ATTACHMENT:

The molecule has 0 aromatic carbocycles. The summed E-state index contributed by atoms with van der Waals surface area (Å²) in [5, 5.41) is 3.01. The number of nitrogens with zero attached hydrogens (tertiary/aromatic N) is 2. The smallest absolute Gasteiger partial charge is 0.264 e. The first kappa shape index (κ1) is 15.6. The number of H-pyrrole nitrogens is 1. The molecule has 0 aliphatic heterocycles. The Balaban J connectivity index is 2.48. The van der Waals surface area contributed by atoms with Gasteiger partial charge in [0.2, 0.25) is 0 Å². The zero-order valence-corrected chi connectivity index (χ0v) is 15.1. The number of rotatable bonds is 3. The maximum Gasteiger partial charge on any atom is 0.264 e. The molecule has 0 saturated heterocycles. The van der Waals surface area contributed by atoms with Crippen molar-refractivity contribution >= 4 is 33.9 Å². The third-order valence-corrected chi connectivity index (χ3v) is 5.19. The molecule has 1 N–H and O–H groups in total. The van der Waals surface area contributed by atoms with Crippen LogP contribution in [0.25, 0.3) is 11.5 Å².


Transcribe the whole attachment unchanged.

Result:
The molecule has 0 aromatic carbocycles. The summed E-state index contributed by atoms with van der Waals surface area (Å²) in [5, 5.41) is 3.01. The number of nitrogens with zero attached hydrogens (tertiary/aromatic N) is 2. The smallest absolute Gasteiger partial charge is 0.264 e. The first kappa shape index (κ1) is 15.6. The number of H-pyrrole nitrogens is 1. The molecule has 0 aliphatic heterocycles. The Balaban J connectivity index is 2.48. The van der Waals surface area contributed by atoms with Gasteiger partial charge in [0.2, 0.25) is 0 Å². The zero-order valence-corrected chi connectivity index (χ0v) is 15.1. The number of rotatable bonds is 3. The maximum Gasteiger partial charge on any atom is 0.264 e. The molecule has 0 saturated heterocycles. The van der Waals surface area contributed by atoms with Crippen molar-refractivity contribution >= 4 is 33.9 Å². The third-order valence-corrected chi connectivity index (χ3v) is 5.19. The molecule has 1 N–H and O–H groups in total. The van der Waals surface area contributed by atoms with Crippen LogP contribution in [0.25, 0.3) is 11.5 Å².